On a bandstand near the Del Mar Fairgrounds racetrack-around which a group of spectators clung to an iron fence several yards from center stage front-a row of plastic glasses were lined up across the length of a table draped in red cloth. In a dizzying display of marketing overload, T-shirts and banners emblazoned with the Winchell's logo vied for attention with promotional visuals touting the fair's 2004 "Seussentennial" theme. Also in evidence: a veritable mother lode of honey-glazed donuts.
Such was the setting for the June 12 kick-off of Winchell's World Donut-Eating Championship, one of 70 eating "stomach-centric" competitions sponsored and endorsed this year by the International Federation of Competitive Eating (IFCE).
IFCE describes competitive eating as being "among the most diverse, dynamic and demanding sports in history," dating "to the earliest days of mankind." The organization's annual circuit, a succession of nationwide heats, each featuring a single food, culminates in the Nathan's Famous Fourth of July Hot Dog Eating Contest, "the de facto Olympics of the sport" and "litmus test of patriotism for eaters of all nations." For that event, Japan's Takeru Kobayashi holds the world record: 50 hot dogs and buns in 12 minutes.
The 14 contestants (or "gurgitators") in San Diego's match ranged from neophytes to a few "big dogs" in the world of competitive eating. Among the latter was current world donut-eating champion, New York resident Eric "Badlands" Booker (49 donuts in eight minutes), weighing in at 412 pounds. Working the crowd, Booker regaled the audience with a rap (sample lines: "What you eat in weeks/I eat in mere minutes/The all-you-can-eat buffet is out of business").
In stark contrast to Booker's girth was a diminutive, middle-aged couple from Las Vegas. The fifth-ranked eater in the world, 134-pound Rich "The Locust" LeFevre, holds records including 25 hot dogs and buns in 12 minutes and 10 pounds of chili in 10 minutes.
The personal best for The Locust's wife, ninth-ranked Carlene (a former Richard Simmons aerobic instructor), is 21 hot dogs and buns in 12 minutes. She revealed, however, that during a qualifying competition in Tempe this year, she'd only managed to consume 16 because the dogs hadn't been "cooked to the optimum. They were cold."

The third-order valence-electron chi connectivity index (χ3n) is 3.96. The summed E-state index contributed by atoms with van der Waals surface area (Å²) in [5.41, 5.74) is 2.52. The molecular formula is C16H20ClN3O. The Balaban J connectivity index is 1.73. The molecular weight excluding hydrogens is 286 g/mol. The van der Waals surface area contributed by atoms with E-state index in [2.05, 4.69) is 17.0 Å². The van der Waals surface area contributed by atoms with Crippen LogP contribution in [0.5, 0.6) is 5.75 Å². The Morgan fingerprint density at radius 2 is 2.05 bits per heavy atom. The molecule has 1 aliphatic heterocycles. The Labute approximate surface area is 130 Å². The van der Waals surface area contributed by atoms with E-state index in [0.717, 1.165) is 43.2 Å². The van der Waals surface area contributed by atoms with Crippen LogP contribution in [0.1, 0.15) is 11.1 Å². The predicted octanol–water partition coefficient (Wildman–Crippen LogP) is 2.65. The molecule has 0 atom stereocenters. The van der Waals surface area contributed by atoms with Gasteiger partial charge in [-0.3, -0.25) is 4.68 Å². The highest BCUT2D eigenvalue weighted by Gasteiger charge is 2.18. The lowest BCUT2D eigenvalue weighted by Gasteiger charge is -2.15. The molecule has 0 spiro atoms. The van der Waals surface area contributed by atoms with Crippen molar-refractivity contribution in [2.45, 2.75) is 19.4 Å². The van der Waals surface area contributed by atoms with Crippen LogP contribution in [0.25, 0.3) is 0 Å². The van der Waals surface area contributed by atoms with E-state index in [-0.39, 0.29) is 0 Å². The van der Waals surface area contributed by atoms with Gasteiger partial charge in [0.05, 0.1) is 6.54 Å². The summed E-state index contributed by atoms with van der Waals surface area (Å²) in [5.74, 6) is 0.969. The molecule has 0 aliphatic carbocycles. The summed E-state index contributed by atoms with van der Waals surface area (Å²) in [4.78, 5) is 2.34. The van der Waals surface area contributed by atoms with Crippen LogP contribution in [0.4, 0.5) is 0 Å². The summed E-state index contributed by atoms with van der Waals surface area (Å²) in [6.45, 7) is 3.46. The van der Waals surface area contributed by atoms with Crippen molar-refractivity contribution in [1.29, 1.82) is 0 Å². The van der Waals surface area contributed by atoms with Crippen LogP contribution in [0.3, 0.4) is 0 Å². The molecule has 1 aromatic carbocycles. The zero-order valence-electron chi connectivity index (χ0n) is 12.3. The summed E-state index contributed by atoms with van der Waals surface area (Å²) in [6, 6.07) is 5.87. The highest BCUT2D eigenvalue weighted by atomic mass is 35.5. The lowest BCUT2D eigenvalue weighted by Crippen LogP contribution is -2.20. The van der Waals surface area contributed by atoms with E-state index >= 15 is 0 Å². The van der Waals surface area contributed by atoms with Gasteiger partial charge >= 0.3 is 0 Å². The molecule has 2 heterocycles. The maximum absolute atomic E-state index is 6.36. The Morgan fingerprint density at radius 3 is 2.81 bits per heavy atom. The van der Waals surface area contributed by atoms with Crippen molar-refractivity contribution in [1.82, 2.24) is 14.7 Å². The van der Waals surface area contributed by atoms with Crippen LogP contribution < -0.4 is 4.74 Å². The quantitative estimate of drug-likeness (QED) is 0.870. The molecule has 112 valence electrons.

Following competitor introductions, hyper-enthusiastic emcee Robert Chandler pumped the crowd up for the upcoming eight minutes of all-you-can-eat frenzy.
Judges filled plastic glasses with hot coffee and water-for optional donut-dipping-and assumed their marks. Visibly agitated contestants-rubbing hands, adjusting belts and bouncing up and down on their heels-took their assigned spots in front of the table, now well-stocked with plates piled high with donuts.
At the stroke of 1 p.m., Chandler finally uttered the words, "On your mark, get set, eat!"
Participants bent over their plates and savagely dug into the sugary fare, dipping pieces of ravaged donuts in coffee or water-the scene rapidly degenerating into a blur of hands, liquid and glaze. Judges frantically scurried to keep contestants supplied with fresh donuts and remove empty plates.
Carlene shifted into a peculiar hopping mode, which Chandler said was "not just a catchy dance"-it also released air from her digestive tract to help "pack down the donuts."
Timothy Janus, a 27-year-old New Yorker, fell to his knees, placing his red-and-white-painted face mere inches from the table as he tore and shoved donuts into his face.
Only a minute and a half into the match, one 30-something female contestant took on a green pallor as she doggedly nibbled on. After several more minutes, the hands of other contestants began to shake.
Mercifully-after an interminably long eight minutes-Chandler shouted out the final 10-second countdown and officially called time. Badlands-shirt front splattered with water, mouth foaming with sugary drool-stood in a daze. Cheek-bloated contestants used napkins to keep partially masticated dough inside bulging, half-open mouths.
In an upset, Jed "Jalapeño King" Donahue of Huntington Beach, having consumed 30.5 donuts, claimed first place. Badlands and The Locust, both crowd favorites, tied for second place with 30 donuts each.
"I don't think anybody wants a runoff," Chandler deadpanned.
Donohue (current world record: 152 jalapeños in 15 minutes) expressed some shock at his victory. "I've got the greatest eaters around me," Donohue said. "I've done well with jalapeños. I haven't done well with any other food group really."
Carlene, who came in third at 20.5, revealed that the only aspect of competitive eating she doesn't enjoy is the final minutes of any competition. "When [the announcer's] counting it down-10, 9, 8-inside you're going nuts," she explained.
The Locust, a tad wistful over his close loss, said he and the wife don't train for competitions, preferring to stick close to a daily health regimen. "Now we're going to go a couple of days eating fruit and having protein shakes," he said, and "just try to make up for the damage we did today."